liarliar

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May 13, 2007
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#14
There's more to taking photos than just shutter aperture and iso. Of cousre its essential tounderstand them but if people tell you only need to understand these to take good photos then ppl just leading you in circles.
 

grainpixel

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Oct 10, 2006
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#15
You will learn photography faster in the past...
As you have mentioned, every shot counts in the past...cos' every shot costs $$$.

These days, people are trigger happy....a short trip can end up with a few thousands photos.
How many of us can afford to do that in the past?

I reckon most film photographers are like snipers, compose..think...and gently squeeze the trigger. (or button for photographers)
These days, with DSLR....many are like machine gunners....just aim, dont need to think much..and trigger off. One of the shot, will "surely" hit the target...that is always the mentality.

I am slowly picking up my Nikon FM2 after many years, and glad that I am enjoying photography on a different dimension again.
 

Minerva

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May 7, 2009
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#16
i learned in full manual.... the slowly shift to A and S mode.... Mean me understand more about the shutter speed, aperture and ISO relation..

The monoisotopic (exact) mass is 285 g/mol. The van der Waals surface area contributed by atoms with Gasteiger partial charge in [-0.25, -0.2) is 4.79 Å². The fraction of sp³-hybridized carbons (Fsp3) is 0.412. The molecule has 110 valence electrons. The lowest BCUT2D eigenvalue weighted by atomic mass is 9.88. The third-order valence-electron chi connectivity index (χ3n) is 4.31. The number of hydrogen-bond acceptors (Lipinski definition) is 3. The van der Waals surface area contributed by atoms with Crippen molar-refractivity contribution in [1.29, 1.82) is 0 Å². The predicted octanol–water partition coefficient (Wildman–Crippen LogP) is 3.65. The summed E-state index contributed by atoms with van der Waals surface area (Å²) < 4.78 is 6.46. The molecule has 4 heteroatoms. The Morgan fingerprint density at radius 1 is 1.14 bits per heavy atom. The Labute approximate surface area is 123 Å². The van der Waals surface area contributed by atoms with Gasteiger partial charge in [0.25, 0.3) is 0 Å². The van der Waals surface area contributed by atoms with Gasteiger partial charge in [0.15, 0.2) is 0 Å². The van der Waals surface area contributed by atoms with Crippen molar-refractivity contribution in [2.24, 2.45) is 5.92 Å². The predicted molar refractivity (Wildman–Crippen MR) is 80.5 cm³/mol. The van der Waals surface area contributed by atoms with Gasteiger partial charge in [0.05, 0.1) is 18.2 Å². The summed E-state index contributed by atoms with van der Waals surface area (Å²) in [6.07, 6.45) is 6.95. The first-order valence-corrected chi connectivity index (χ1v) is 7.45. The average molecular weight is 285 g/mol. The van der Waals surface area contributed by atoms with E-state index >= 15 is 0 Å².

thotshouse

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May 25, 2009
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#17
A camera can now recognise the face and smile; very soon it'll be able to recognise a good composition.
Maybe it knows where to focus and when to snap, but it cannot set the composition for you. ;)
 

ChenGuy

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May 18, 2009
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#18
Maybe it knows where to focus and when to snap, but it cannot set the composition for you. ;)
No offences here. Who knows what will come out in the future? Did anyone every tot of bring a phone out on the street and yak all the way? or anyone tot of having his/her phone in the pocket when its back in the 70's? I believe there are many which tot it was impossible then, as time goes by and tech improves, i think almost everything is possible. Jus a matter of time.
 

LBL2009

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Jul 9, 2009
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Seletar Estate, Singapore
#19
Thanks all.

This is the take away from all your advice -

1. Start from P then A, S and finally M
2. Learn composition
3. Think and shoot as if it is the last shot

and I need to have a pocket diary with me to take notes or I will forget the reasons for using different settings for the pictures.
 

Diavonex

Senior Member
Sep 23, 2008
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#20
I think #3 should be Understanding Lighting and Colour.